This week residents, past and present, along with others gathered at the Landmark in Christopher Creek to commemorate what has been called “the deadliest natural disaster in the history of Arizona” — the Labor Day Flood of 1970. At least two-dozen people were killed around the state, many in the Rim Country and on the Beeline Highway.
Another flood in 1980 washed out the Highway 87 crossing of the Verde River north of the Valley — travelers had to make the Bush Highway their main access to and from Rim Country.
Lifetime residents recall another terrible monsoon storm in the 1960s that destroyed gardens, trees and damaged property.
People still talk about the big snows that crushed roofs and stranded people throughout Rim Country and the rest of northern Arizona. And then there was the three-plus feet the area received March 13 not too many years ago.
And just about every summer for more years than most of us like to think about we all sit on pins and needles as the forests dry out and we wonder if this will be the next big fire — the one that forces us to evacuate or worse.
September is National Preparedness Month, a good reminder of the threats posed by natural hazards and the importance for individuals and communities to be prepared.
Sound science is essential for preparing for natural hazards and helping to guide decisions to minimize their impacts. The U.S. Geological Survey works with many partners to monitor, assess and conduct research on a wide range of natural hazards, providing policymakers and the public a needed understanding to enhance preparedness, response and resilience.
The USGS plays an integral role in preparing for and responding to wildfires. The USGS provides tools and information before, during and after fire disasters to identify wildfire risks and reduce subsequent hazards, while providing real-time geospatial support for firefighters during the events.
Once the smoke clears, the danger is not over. Secondary effects of wildfires, including erosion, landslides, invasive species and changes in water quality, are often more disastrous than the fire itself. As fires are contained, USGS scientists help to assess their aftermath to guide the re-building of more resilient communities and restoration of ecosystems.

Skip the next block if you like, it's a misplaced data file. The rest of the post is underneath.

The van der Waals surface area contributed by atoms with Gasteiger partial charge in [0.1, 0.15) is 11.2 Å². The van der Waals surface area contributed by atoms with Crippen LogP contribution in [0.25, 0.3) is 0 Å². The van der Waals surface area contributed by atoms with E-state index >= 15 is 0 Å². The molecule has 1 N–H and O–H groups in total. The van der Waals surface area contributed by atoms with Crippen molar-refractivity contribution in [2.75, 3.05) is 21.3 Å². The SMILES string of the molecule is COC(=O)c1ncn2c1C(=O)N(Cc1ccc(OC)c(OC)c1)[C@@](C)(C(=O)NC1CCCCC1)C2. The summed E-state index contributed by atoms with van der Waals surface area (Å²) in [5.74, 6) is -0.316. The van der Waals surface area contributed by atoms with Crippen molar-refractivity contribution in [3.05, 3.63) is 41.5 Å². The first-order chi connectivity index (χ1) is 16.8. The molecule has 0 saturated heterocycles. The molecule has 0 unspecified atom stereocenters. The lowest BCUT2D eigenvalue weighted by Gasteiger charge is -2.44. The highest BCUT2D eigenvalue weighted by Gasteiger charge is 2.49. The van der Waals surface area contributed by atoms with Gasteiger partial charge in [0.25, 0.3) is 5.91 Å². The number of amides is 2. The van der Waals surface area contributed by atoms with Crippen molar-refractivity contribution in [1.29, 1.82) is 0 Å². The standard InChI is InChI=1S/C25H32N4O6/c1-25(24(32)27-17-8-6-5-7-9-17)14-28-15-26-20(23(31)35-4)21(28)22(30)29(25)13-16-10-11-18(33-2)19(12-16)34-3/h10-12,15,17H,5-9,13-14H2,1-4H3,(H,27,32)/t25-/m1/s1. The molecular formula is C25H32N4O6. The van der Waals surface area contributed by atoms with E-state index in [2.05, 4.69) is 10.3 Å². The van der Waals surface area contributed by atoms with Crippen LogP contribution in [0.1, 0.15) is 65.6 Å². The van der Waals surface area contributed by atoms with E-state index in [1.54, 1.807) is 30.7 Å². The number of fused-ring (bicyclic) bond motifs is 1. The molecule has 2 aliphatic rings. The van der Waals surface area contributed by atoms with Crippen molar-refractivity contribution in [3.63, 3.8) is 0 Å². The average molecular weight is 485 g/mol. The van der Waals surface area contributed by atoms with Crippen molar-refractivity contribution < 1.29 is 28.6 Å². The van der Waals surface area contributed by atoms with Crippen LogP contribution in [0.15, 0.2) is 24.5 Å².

Flooding, Storms and Drought
The USGS conducts real-time monitoring of the nation’s rivers and streams, providing officials with critical information for flood warnings and drought mitigation. If you want to know whether river levels in your area are higher or lower than normal, visit USGS WaterWatch.
The USGS and the National Weather Service work together to make flood inundation maps that show you exactly where the water will be — what yards, roads and buildings will be covered — and when a river or stream reaches a certain water level.
Before, during and after major hurricanes or tropical storms affecting the United States, the USGS assesses the likelihood of beach erosion, overwash or inundation. Scientists also measure storm surge and monitor water levels of inland rivers and streams.
Unlike flooding, droughts often take a long time to begin to impact an area, sometimes incubating for months or even years. USGS science contributes to the U.S. Drought Monitor, which is the official report detailing drought conditions, as well as the NWS Drought Outlook, which forecasts future drought.
Falling rocks, mudslides and debris flows can be deadly hazards, and we are still learning more about them. USGS science is helping answer questions such as where, when and how often landslides occur, and how fast and far they might move. The USGS is working with the National Oceanic and Atmospheric Administration’s National Weather Service on a Debris Flow Warning System to help provide forecasts and warnings to inform community and emergency managers about areas at imminent risk.
To learn more about National Preparedness Month, you can also visit www.fema.gov or www.ready.gov.
Check the American Red Cross Web site to learn what you should have in an emergency kit for your home and in your car in the event you are traveling or must evacuate because of a natural disaster.